Bagasse-based Cogeneration Plants in Karnataka Asked to Pay Cross-Subsidy Surcharge

Treating solar projects differently from other renewable sources to levy a cross-subsidy surcharge was a well-reasoned decision and not discriminatory


The Karnataka Electricity Regulatory Commission (KERC) recently rejected bagasse-based cogeneration project owners’ contention that the levying of the cross-subsidy surcharge was discriminatory in nature. It directed the generators to pay a cross-subsidy surcharge as determined in its tariff orders.

The Commission asked the generators to pay the cross-subsidy surcharge applicable to HT-2 (a) category and accordingly asked the distribution companies (DISCOMs) to revise the demand raised on the petitioners.

Athani Sugars, Godavari Biorefineries, Hiranyakeshi Sahakari Sakkare-Karkhane Niyamit, Nandi Sahakari Sakkare Karkhane Niyamit, and the Ugar Sugar Works had filed petitions seeking concessions in terms of exemptions from the payment of cross-subsidy surcharge and to reject the demands made by the DISCOMs.


The petitioners argued that in the tariff orders passed by the KERC, it was stated that the cross-subsidy surcharge should not apply to captive power projects and for those renewable energy projects exempted from cross-subsidy surcharge by the specific orders of the KERC. However, KERC exempted payment of the cross-subsidy surcharge for the consumers availing power from solar power projects from 2014. This was discriminatory because all renewable and cogeneration projects had to benefit from the same promotional measure.

The petitioners argued that the tariff orders or any other orders of the Commission made no mention of why only solar projects were exempted, and cogeneration projects were excluded.

The state DISCOMs, in their submissions, said that the objective of the cross-subsidy surcharge was to compensate for the supply of subsidized energy by the DISCOM. They said a cross-subsidy surcharge was levied on high-tension (HT) consumers. If such consumers opt for open access, the DISCOMs miss out on cross-subsidy that such consumers would have paid under the HT tariff. Therefore, a surcharge is levied on the consumers availing open access in the form of a cross-subsidy surcharge.

The DISCOMs contended that the fact that generators had chosen to avail open access and not procure power through the electricity supply companies (ESCOMs) was the basis for the levy of the cross-subsidy surcharge. Regardless of the transmission network of the ESCOMs being utilized, the petitioners were bound to pay the cross-subsidy surcharge to compensate the ESCOMs.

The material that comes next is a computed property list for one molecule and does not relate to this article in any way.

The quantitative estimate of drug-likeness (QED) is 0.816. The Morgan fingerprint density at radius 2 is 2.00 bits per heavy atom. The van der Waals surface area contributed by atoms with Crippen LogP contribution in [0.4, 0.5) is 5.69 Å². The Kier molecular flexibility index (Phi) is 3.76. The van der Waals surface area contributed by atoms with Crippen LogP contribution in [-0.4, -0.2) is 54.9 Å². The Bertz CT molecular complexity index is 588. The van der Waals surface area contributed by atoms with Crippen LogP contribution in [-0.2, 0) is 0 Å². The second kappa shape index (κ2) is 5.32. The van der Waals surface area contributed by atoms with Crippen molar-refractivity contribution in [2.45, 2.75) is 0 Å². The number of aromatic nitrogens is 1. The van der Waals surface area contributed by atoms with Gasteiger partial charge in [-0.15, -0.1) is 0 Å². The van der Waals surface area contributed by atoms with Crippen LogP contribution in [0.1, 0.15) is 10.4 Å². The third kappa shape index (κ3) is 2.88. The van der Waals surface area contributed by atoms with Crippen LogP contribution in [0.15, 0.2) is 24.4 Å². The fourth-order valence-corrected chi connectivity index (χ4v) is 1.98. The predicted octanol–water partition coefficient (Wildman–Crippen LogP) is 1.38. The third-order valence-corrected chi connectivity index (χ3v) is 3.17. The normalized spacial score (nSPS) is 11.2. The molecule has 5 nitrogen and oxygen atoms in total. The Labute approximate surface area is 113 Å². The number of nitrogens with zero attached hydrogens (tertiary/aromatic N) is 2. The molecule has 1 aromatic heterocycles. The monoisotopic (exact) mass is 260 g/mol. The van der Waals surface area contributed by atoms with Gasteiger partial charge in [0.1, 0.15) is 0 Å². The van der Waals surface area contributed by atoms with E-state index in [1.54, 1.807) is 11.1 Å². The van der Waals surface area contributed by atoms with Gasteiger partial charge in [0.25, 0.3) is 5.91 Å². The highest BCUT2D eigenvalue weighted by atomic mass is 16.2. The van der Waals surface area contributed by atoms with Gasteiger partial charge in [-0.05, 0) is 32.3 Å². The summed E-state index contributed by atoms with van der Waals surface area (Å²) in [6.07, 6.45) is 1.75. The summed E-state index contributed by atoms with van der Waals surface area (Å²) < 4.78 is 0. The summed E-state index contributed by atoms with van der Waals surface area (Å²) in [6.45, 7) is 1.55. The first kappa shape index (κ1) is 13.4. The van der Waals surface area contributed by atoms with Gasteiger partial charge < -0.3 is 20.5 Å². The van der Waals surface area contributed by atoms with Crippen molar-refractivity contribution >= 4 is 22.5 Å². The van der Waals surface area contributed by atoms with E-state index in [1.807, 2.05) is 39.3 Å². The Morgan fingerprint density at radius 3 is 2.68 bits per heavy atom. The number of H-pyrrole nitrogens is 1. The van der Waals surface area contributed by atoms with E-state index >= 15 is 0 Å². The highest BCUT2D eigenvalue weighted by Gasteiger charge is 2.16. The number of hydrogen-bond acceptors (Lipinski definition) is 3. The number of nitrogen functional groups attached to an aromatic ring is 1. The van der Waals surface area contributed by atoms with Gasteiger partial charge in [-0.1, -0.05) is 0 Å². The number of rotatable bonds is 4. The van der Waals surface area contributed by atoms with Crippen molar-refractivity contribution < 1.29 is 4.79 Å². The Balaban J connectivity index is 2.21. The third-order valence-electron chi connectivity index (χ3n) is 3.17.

Commission’s analysis

The Commission observed that the decision to extend the concession to the solar projects considering the cost of solar generation was fully justified. Therefore, solar power projects could not be treated on par with other renewable projects. Treating solar projects differently from other renewable sources to levy a cross-subsidy surcharge was a well-reasoned decision and could not be termed discriminatory.

It said that though the Central Electricity Regulatory Commission (CERC) had not specified any surcharge for the use of the Central Transmission Utility’s (CTU) system, it did not absolve the consumer who had been permitted open access by the state commission of the liability to pay the cross-subsidy surcharge. Therefore, the petitioners’ contention that levying cross-subsidy surcharge did not apply to the petitioners as the power procured by them came under the purview of CERC did not hold.

The state regulator clarified that the petitioners were cogeneration power generators who generated power as a part of the sugar industry to optimize the energy requirements. They also procured power from the DISCOMs or through open access to meet additional power requirements.

The Commission said that the primary purpose of utilizing the electricity by the petitioners was for the sugar plants. Thus, they must be classified under the HT-2 (a) category. Therefore, the cross-subsidy surcharge applicable to the HT-2 (a) category had to be levied for the sugar plant owners for procuring power under open access.

In another case involving a cogeneration project, the Haryana Electricity Regulatory Commission had exempted a bagasse-based cogeneration project owner from paying cross-subsidy surcharge and additional surcharge and quashed the recovery notice issued by the Uttar Haryana Bijli Vitran Nigam Limited.

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